20.1.08

Paul comes to LA, disappoints on terror issue

The very first time I voted I did so for U.S. Rep. Ron Paul for that office. Tomorrow he comes to a large city near you in Louisiana hunting for votes for the Feb. 9 Republican presidential preference primary – one of the very rare stops by a GOP candidate in the state this cycle. But I will not be voting for him on that date.

Dr. Paul is an excellent candidate for the presidency on many issues. Best among the candidates he understands the necessity of limited government, of smaller government, and of how all in society are better off by cutting taxes and spending. If you wanted one guy in the White House that you could be sure would promote domestic policies to maximize individual liberty and to reduce the chances of government tyranny while making sure those disadvantaged not by their own fault are supported, in this year’s field Paul would be your man.

However, he squanders and utterly defaults on all of this in his mistaken beliefs about the War on Terror. He generally has favored U.S. involvement in Afghanistan but not in Iraq, arguing the latter was impermissible adventurism that does not directly deal with the terrorist threat. Unfortunately, he cannot see that the two are inextricably linked in a larger picture, and the isolationism that he prizes is a luxury the free world no longer can afford.

Many do not understand the source of terrorism as it exists in today’s world. It’s not about who has what land, it’s not about this religion or that, nor about class and economic conflicts. It’s about a small group of people regrettably with power much beyond their numbers who have concluded that certain civilizations and the ideas behind them are incompatible with their own, and for their own survival these rivals must be destroyed.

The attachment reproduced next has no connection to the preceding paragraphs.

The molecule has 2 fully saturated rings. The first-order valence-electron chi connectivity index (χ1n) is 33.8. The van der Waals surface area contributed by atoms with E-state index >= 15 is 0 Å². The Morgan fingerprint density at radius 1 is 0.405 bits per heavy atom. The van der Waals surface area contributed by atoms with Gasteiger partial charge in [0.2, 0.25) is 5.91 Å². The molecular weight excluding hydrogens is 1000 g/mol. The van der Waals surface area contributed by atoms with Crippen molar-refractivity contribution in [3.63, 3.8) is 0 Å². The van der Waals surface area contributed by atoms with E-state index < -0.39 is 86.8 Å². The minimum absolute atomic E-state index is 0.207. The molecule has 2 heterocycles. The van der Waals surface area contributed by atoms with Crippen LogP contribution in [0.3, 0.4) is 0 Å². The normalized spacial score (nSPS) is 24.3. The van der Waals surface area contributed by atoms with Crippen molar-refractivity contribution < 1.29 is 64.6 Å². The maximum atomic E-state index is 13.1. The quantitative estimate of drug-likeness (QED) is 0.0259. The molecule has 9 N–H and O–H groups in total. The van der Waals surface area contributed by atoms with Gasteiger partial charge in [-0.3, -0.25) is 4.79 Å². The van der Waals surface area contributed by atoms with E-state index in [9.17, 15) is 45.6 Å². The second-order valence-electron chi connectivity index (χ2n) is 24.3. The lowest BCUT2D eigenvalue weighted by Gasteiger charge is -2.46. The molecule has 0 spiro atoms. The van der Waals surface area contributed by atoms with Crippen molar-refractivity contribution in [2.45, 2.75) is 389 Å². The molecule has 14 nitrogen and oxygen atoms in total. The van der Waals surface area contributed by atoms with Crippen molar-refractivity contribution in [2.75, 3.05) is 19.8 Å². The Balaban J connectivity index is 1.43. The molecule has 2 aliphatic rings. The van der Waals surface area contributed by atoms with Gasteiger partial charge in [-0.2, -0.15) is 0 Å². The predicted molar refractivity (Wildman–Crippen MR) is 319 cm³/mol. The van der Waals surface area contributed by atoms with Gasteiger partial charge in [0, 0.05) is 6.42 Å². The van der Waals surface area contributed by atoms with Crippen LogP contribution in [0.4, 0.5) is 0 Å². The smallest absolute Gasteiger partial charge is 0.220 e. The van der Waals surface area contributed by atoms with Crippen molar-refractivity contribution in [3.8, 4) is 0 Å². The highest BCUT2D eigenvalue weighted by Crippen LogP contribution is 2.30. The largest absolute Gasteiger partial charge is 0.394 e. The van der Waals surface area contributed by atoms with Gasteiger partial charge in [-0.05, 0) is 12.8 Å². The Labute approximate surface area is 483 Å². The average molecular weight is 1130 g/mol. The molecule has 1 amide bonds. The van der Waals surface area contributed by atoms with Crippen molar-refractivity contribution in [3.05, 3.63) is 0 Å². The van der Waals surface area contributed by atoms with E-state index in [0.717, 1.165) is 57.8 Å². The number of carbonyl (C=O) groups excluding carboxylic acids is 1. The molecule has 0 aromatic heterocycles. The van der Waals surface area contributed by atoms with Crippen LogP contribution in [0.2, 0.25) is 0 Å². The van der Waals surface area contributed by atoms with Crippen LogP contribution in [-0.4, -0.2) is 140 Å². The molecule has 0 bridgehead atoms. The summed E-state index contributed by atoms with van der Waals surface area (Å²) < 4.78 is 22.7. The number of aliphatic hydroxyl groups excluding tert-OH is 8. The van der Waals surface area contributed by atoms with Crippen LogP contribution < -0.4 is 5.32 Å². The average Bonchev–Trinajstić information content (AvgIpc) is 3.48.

The fanatics come from pre-modern societies that devalue individual autonomy, that are so rigid and unforgiving in provision of opportunity for individual advancement and self-governance that radical Islam appears to be the only alternative. Paul (and all the Democrat candidates) cannot (or will not) looks past the symptom to understand the disease: it’s not that, as he argues the U.S. “destroyed a regime hated by our direct enemies, the jihadists, and created thousands of new recruits for them,” it’s that they already were there and would have come about anyway and still would hate the U.S. and all free societies precisely because we are free societies.

Thus, for our own protection, the environment from which these opponents of Western civilization must be altered, and this is done in two ways. First, the penalty for this behavior must be increased, and that is part of the reason to intervene in both Afghanistan and Iraq.

Second, and far more importantly, the nature of the environment must become one where individual autonomy, leading to increased ability of the individual to achieve, is prized to dramatically decrease the allure of radical Islam. This is the larger purpose of the war in Iraq – to create conditions where an open society may emerge without its being overthrown by forces that oppose it. Ironically, Paul, who has championed government of this form, seems disinterested in pursuing it elsewhere other than America even if America becomes safer as a result.

Radical Islam has the most to lose to see an Arab state of this nature emerge, for it will lose its exclusive status as alternative to the present, stultifying regimes in the area. A democratic Iraq will act as a benign virus, its success not only greatly reducing the appeal of radical ideology that leads to terrorism in Iraq, but will serve notice to other closed societies that they need to open up as well as their peoples observe such success. This is why it is putting so much effort into preventing the consolidation of this state – which will fail if the U.S. and allies remain resolute.

This will not be easy on America and it will not be cheap. But it is the best, most reliable way to secure freedom for Americans and all others who share in these values – and that probably includes majorities in the Middle East as well. Yet Paul and the Democrat candidates for office do not, or refuse to, see this, and thus this disqualifies them from leading the country at this crucial time in history.